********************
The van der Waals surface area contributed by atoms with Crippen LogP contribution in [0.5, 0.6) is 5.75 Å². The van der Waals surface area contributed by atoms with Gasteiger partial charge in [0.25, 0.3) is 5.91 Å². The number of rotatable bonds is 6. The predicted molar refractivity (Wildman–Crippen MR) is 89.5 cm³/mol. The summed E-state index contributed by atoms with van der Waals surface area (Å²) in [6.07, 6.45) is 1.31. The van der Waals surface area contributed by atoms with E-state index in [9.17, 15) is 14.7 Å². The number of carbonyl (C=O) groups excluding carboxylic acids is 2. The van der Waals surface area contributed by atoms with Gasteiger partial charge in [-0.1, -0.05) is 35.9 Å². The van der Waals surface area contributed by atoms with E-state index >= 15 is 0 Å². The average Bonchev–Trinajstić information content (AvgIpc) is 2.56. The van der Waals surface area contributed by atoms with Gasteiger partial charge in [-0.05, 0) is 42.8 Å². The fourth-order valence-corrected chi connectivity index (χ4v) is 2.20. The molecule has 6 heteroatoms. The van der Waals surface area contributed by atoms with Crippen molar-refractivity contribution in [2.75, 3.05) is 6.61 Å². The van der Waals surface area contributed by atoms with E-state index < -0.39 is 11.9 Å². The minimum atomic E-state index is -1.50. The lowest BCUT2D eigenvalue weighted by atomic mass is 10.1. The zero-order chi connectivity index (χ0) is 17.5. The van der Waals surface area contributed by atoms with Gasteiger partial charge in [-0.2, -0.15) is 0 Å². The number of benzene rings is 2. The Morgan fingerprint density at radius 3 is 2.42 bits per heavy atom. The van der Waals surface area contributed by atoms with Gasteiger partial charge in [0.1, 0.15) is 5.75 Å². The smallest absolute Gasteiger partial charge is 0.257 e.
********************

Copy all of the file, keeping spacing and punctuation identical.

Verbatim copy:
The van der Waals surface area contributed by atoms with Crippen LogP contribution in [0.5, 0.6) is 5.75 Å². The van der Waals surface area contributed by atoms with Gasteiger partial charge in [0.25, 0.3) is 5.91 Å². The number of rotatable bonds is 6. The predicted molar refractivity (Wildman–Crippen MR) is 89.5 cm³/mol. The summed E-state index contributed by atoms with van der Waals surface area (Å²) in [6.07, 6.45) is 1.31. The van der Waals surface area contributed by atoms with E-state index in [9.17, 15) is 14.7 Å². The number of carbonyl (C=O) groups excluding carboxylic acids is 2. The van der Waals surface area contributed by atoms with Gasteiger partial charge in [-0.1, -0.05) is 35.9 Å². The van der Waals surface area contributed by atoms with E-state index >= 15 is 0 Å². The average Bonchev–Trinajstić information content (AvgIpc) is 2.56. The van der Waals surface area contributed by atoms with Gasteiger partial charge in [-0.05, 0) is 42.8 Å². The fourth-order valence-corrected chi connectivity index (χ4v) is 2.20. The molecule has 6 heteroatoms. The van der Waals surface area contributed by atoms with Crippen molar-refractivity contribution in [2.75, 3.05) is 6.61 Å². The van der Waals surface area contributed by atoms with E-state index < -0.39 is 11.9 Å². The minimum atomic E-state index is -1.50. The lowest BCUT2D eigenvalue weighted by atomic mass is 10.1. The zero-order chi connectivity index (χ0) is 17.5. The van der Waals surface area contributed by atoms with Gasteiger partial charge in [-0.2, -0.15) is 0 Å². The number of benzene rings is 2. The Morgan fingerprint density at radius 3 is 2.42 bits per heavy atom. The van der Waals surface area contributed by atoms with Gasteiger partial charge in [0.1, 0.15) is 5.75 Å². The smallest absolute Gasteiger partial charge is 0.257 e.